In test of Trump's immigration stance, Australia to transfer refugees to US

Australia's prime minister said on Monday that the transfer of many of the 1,200 asylum seekers held in Pacific island detention camps to the United States will begin after Donald Trump has assumed the presidency.

Eoin Blackwell/AAP Image/AP/File
A group of asylum seekers hold up their identity after landing in Manus Island, Papua New Guinea, in 2013. The United States has agreed to resettle an unspecified number of refugees languishing in Pacific island camps in a deal that is expected to inspire more asylum seekers to attempt to reach Australia by boat, officials said on Sunday.

Prime Minister Malcolm Turnbull of Australia said Sunday that the United States had agreed to take a “substantial” number of refugees currently detained on the Pacific islands of Manus and Nauru. He added Monday that such a transfer will begin only after the inauguration of President-elect Donald Trump in January.

The announcement comes after Australia agreed in September to participate in Washington’s plan for resettling Central American refugees, Prime Minister Turnbull’s government having said it would take people from Guatemala, Honduras, and El Salvador, as well as boosting its annual refugee intake from 5,000 to 18,750. Turnbull at the time said the agreement was “not linked to any other resettlement discussions.”

Whether or not a connection exists, skepticism surrounds the likelihood of a Trump administration honoring an agreement to take in refugees from Australia’s holding facilities, many of whom are Muslims from Iraq, Syria, Afghanistan, and Pakistan. The president-elect has been clear about his anti-immigration stance, particularly when it comes to those of the Muslim faith.

"It looks pretty clear that the resettlement deal was done as a quid pro quo after Australia agreed to resettle Central American refugees," Peter Chen, professor of political science at the University of Sydney, told Reuters.

"But by holding off and starting the process in the expectation that Hillary Clinton would win the US presidency, it gives Trump the ability to reject the deal."

Australia’s position on immigration hardened in July 2013, when a new policy was introduced implementing a refusal to resettle any refugee arriving by boat. Instead, any such arrivals are transferred to the Pacific islands, with the Australian government paying Nauru and Papua New Guinea (of which Manus is a part) to house the asylum seekers.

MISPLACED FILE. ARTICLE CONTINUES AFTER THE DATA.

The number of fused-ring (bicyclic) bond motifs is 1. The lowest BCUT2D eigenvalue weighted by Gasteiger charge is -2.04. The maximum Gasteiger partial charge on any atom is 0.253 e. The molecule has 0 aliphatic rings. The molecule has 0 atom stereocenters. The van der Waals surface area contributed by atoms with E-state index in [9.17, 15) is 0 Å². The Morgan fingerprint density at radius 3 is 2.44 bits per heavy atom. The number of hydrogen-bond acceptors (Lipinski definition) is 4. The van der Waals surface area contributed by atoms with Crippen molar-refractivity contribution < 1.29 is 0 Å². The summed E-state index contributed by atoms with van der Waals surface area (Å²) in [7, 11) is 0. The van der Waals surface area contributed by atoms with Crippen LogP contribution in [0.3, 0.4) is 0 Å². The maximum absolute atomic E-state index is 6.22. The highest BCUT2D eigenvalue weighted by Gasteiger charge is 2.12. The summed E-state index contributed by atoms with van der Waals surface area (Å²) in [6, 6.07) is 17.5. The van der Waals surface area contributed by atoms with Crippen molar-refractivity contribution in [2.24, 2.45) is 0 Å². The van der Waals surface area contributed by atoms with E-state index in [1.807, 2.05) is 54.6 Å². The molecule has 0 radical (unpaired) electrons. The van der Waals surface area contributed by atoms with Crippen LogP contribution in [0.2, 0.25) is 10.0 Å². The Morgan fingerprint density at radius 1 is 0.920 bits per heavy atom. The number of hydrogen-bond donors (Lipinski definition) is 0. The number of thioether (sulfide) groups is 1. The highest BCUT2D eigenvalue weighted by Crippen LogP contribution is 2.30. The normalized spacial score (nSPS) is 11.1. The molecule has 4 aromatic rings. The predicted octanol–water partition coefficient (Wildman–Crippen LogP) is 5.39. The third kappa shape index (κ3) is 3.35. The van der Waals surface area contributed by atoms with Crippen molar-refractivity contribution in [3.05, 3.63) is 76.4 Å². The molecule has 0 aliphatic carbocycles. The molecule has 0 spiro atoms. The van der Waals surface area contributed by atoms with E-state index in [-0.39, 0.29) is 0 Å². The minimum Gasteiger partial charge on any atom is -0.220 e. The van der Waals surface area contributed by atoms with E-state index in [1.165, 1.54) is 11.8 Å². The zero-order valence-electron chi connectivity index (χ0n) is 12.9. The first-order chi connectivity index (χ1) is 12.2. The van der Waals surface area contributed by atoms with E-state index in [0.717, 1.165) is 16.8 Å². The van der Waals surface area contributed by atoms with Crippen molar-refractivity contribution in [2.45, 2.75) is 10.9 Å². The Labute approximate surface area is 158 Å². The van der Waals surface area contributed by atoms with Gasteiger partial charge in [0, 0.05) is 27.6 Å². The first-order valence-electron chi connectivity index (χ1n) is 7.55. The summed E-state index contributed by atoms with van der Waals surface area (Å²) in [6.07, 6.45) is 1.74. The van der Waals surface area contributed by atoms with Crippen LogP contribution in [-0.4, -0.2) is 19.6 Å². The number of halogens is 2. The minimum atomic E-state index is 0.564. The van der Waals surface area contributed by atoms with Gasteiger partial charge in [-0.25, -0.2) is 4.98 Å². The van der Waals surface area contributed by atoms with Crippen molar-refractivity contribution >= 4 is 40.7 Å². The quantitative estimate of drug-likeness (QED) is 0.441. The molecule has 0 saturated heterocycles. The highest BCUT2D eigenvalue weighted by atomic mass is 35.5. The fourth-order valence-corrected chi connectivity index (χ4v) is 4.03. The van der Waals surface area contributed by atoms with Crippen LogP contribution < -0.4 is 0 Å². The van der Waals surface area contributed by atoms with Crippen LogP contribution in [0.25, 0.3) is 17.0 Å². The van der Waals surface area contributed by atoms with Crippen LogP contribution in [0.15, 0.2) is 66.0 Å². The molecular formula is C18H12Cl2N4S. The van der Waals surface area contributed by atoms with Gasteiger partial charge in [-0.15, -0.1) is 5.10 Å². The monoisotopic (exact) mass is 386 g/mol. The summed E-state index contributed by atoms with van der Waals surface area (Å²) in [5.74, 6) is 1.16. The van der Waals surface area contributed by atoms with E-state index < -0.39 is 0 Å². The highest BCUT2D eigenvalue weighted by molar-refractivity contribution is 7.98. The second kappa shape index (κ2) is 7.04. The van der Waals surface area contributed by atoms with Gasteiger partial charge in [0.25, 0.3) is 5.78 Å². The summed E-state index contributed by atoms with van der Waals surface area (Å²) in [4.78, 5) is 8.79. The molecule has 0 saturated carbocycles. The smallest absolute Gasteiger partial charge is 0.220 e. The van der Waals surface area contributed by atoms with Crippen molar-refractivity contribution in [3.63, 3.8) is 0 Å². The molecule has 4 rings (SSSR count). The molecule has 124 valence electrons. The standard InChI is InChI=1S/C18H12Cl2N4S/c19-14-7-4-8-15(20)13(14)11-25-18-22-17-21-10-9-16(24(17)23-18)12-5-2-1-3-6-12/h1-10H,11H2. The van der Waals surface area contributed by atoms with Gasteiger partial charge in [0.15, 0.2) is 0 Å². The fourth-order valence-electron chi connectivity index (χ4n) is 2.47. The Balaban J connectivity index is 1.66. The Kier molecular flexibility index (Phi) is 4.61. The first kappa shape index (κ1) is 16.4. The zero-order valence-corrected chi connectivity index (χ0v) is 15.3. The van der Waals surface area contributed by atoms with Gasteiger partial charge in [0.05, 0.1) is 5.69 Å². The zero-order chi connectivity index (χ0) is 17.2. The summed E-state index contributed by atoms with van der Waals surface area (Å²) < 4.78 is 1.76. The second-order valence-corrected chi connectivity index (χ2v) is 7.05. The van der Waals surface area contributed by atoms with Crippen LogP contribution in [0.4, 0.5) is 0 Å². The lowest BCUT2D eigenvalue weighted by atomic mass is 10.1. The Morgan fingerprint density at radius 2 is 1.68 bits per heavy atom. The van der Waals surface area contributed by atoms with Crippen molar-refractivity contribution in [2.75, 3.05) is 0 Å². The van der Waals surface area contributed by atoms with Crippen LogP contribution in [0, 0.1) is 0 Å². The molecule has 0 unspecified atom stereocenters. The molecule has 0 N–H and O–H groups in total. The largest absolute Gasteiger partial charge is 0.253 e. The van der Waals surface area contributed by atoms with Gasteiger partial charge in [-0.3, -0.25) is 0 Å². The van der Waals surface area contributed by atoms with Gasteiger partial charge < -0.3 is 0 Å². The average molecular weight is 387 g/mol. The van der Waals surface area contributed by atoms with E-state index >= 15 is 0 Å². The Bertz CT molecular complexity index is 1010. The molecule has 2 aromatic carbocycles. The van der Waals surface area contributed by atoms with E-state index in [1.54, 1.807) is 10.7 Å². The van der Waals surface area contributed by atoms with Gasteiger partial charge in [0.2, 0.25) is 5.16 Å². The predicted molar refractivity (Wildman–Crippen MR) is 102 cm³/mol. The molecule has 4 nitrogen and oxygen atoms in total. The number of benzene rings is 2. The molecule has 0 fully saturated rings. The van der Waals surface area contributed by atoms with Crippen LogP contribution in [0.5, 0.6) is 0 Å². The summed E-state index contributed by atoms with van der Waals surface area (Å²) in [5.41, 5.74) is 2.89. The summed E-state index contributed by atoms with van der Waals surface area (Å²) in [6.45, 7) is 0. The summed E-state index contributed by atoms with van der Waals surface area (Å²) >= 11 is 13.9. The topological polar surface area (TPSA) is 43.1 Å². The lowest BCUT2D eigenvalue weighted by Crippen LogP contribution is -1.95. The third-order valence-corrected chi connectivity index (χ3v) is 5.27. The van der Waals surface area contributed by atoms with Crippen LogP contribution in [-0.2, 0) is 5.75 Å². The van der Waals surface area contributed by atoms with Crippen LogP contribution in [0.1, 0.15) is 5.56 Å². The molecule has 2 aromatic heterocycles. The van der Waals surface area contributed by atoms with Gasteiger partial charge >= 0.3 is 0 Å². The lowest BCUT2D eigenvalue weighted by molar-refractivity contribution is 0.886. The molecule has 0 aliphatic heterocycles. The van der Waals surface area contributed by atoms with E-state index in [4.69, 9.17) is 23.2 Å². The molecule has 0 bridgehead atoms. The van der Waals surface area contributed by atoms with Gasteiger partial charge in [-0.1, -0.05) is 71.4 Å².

The Australian Border Force has been successful in preventing any people smuggling operation from landing asylum seekers by boat since July 2014, and they are redoubling their efforts following the latest announcement, lest the possibility of being transferred to the United States acts as a lure. Indeed, to combat this eventuality, Turnbull said that any new arrivals would be ineligible to be a part of this deal.

“The message to the people smugglers and their would-be passengers is very clear,” Turnbull told Sky News Australia. “This deal, this arrangement is one off. It applies only, potentially, to those on Nauru and Manus today.”

Australia has been increasingly keen to empty its facilities on Nauru and Manus, as criticism of the centers has grown, with some referring to them as the country’s equivalent of Guantánamo Bay. A steady stream of alleged human rights violations has been published in the media and from international groups such as Amnesty International and the United Nations Human Rights Commission.

But is the United States likely to ride to the rescue under President Trump? Mark Krikorian, executive director of the Center for Immigration Studies in Washington, thinks not.

"It's so difficult to justify," Mr. Krikorian told Fairfax Media. "I don't expect any Republicans will defend it. I can't see a lot of Democrats defending it either. My sense is that when the word gets out on this, it'll be dead on arrival."

This report includes material from the Associated Press and Reuters.

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